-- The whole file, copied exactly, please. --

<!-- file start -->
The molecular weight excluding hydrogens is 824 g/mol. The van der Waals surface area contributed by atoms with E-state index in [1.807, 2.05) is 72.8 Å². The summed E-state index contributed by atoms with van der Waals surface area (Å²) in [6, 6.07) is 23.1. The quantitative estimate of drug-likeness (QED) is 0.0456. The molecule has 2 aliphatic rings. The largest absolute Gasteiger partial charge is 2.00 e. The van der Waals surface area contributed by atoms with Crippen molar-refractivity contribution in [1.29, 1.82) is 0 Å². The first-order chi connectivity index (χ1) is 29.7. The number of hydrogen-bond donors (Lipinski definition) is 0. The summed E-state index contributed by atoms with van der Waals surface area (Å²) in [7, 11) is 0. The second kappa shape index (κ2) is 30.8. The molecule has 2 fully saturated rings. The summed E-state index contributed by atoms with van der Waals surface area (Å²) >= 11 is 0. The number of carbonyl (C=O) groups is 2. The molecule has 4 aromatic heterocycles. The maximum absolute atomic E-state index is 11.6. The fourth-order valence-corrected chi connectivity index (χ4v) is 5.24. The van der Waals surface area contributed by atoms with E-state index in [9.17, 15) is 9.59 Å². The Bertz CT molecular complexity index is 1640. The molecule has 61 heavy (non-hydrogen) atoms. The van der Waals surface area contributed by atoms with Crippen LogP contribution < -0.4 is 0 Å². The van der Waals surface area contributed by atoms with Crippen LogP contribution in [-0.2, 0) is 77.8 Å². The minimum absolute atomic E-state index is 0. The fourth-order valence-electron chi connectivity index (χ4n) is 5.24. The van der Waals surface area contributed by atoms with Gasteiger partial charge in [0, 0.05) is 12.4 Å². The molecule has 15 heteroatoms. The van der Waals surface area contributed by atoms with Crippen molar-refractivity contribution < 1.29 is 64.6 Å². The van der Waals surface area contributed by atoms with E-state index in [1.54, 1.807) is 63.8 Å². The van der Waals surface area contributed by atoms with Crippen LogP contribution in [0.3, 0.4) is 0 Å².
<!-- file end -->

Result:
The molecular weight excluding hydrogens is 824 g/mol. The van der Waals surface area contributed by atoms with E-state index in [1.807, 2.05) is 72.8 Å². The summed E-state index contributed by atoms with van der Waals surface area (Å²) in [6, 6.07) is 23.1. The quantitative estimate of drug-likeness (QED) is 0.0456. The molecule has 2 aliphatic rings. The largest absolute Gasteiger partial charge is 2.00 e. The van der Waals surface area contributed by atoms with Crippen molar-refractivity contribution in [1.29, 1.82) is 0 Å². The first-order chi connectivity index (χ1) is 29.7. The number of hydrogen-bond donors (Lipinski definition) is 0. The summed E-state index contributed by atoms with van der Waals surface area (Å²) in [7, 11) is 0. The second kappa shape index (κ2) is 30.8. The molecule has 2 fully saturated rings. The summed E-state index contributed by atoms with van der Waals surface area (Å²) >= 11 is 0. The number of carbonyl (C=O) groups is 2. The molecule has 4 aromatic heterocycles. The maximum absolute atomic E-state index is 11.6. The fourth-order valence-corrected chi connectivity index (χ4v) is 5.24. The van der Waals surface area contributed by atoms with E-state index in [9.17, 15) is 9.59 Å². The Bertz CT molecular complexity index is 1640. The molecule has 61 heavy (non-hydrogen) atoms. The van der Waals surface area contributed by atoms with Crippen LogP contribution < -0.4 is 0 Å². The van der Waals surface area contributed by atoms with Crippen LogP contribution in [-0.2, 0) is 77.8 Å². The minimum absolute atomic E-state index is 0. The fourth-order valence-electron chi connectivity index (χ4n) is 5.24. The van der Waals surface area contributed by atoms with Gasteiger partial charge in [0, 0.05) is 12.4 Å². The molecule has 15 heteroatoms. The van der Waals surface area contributed by atoms with Crippen molar-refractivity contribution < 1.29 is 64.6 Å². The van der Waals surface area contributed by atoms with E-state index in [1.54, 1.807) is 63.8 Å². The van der Waals surface area contributed by atoms with Crippen LogP contribution in [0.3, 0.4) is 0 Å².